Jia She expressed respectful gratitude to the priests, but Jia Rong and some other younger men of the family were secretly most amused.

“What a great to-do!” they scoffed. “We expected them to show us the monsters they’d caught, to let us see what they were really like after all that hunting round. Heaven knows whether they caught anything or not!”

“You fools!” swore Jia Zhen. “Monsters take shape or vanish into thin air just as they please. With all the heavenly generals here, how dare they show themselves? Now that the evil has been exorcised, they’ll have to stop making trouble — such is the power of the sacred doc­trine.”

The young men waited sceptically to watch for further developments. The servants, however, did not question the claim that the monsters had been captured. They stopped panicking and let the matter drop. The re-co very of Jia Zhen and the other invalids was also attributed to the Tao­ists’ magic.

Only one page chortled, “I don’t know what happened earlier on, but I went to the Garden that day with Lord She, and it was a big pheasant that flew past — that was plain as daylight. But Shuaner took fright, thought he’d seen an apparition and described it to the life! We all backed him up by fibbing, so Lord She took his story seriously. That’s why we had this grand show to watch today!”

But none of his hearers believed him, and still no one had the courage to live in the Garden.

One day, when Jia She was at leisure, he thought of ordering some servants to move into the Garden as caretakers to prevent bad charac­ters from hiding there at night. Before he could give this order, Jia Lian came in and paid his respects.

“Today, in Uncle Wang’s place, I heard that Second Uncle has been impeached by the governor,” he announced. “He’s accused of not keep­ing a check on his subordinates and of levying too much grain. The court has been petitioned to dismiss him.”

“It must surely be a rumour!” replied Jia She, very shocked. “Only the other day, he wrote to tell us the date of Tanchun’s arrival and the auspicious day chosen for seeing her off to the coast. She’d had a smooth journey, he said, so the family need not worry. He also wrote that the governor was treating him as a relative and had given him a congratula­tory feast. How could anyone related to him impeach him? But let’s not waste time talking. Go straight to the Ministry of Civil Affairs to find out the facts, then come and let me know.”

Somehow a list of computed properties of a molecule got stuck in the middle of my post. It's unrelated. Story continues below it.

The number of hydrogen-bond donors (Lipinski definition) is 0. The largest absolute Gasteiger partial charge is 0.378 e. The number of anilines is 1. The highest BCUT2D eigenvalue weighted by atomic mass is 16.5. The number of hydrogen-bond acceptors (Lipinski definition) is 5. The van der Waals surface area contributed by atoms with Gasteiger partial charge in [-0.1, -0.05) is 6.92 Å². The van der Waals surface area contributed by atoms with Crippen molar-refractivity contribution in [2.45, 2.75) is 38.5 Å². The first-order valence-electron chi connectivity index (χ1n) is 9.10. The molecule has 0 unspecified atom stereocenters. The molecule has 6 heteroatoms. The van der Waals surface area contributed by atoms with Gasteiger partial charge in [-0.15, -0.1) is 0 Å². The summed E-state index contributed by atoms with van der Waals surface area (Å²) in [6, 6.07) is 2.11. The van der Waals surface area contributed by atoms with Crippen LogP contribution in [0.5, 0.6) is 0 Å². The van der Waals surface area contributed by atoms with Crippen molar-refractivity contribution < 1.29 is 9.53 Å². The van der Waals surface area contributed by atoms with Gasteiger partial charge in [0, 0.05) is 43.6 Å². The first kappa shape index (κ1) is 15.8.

Jia Lian left at once.

On his return a few hours later he said, “I’ve just heard in the minis-try that he has been impeached. A report has been sent to the court, but thanks to His Majesty’s clemency it hasn’t been referred to the ministry. It has been decreed: ‘Since he failed to keep his subordinates in check and levied too heavy a grain tax, cruelly exploiting the people, he should be dismissed. But in view of the fact that he was new to this provincial post and inexperienced in administration, enabling his subordinates to de­ceive him, he is to be demoted three ranks and, by the gracious favour of the Emperor, can still serve as assistant minister of the Ministry of Works. He is to return forthwith to the capital.

“This news is reliable. We were just discussing it in the ministry when a magistrate from Jiangxi, newly summoned to court, arrived. He has a high opinion of Second Uncle. Says he’s a good official but doesn’t know how to handle subordinates, so those servants of his made trouble outside, bullying and cheating people and spoiling his reputation. The gov­ernor, knowing this all along, also thinks well of Second Uncle. It’s puz­zling that he should have impeached him now. Maybe things were getting so out of hand he was afraid there might be some big scandal and there­fore accused him of negligence to get him off more lightly.”

Cutting him short, Jia She instructed him, “Go and tell your aunt about this, but don’t let the old lady know.”

Jia Lian went to report this news to Lady Wang. To know her reac­tions you must read the next chapter.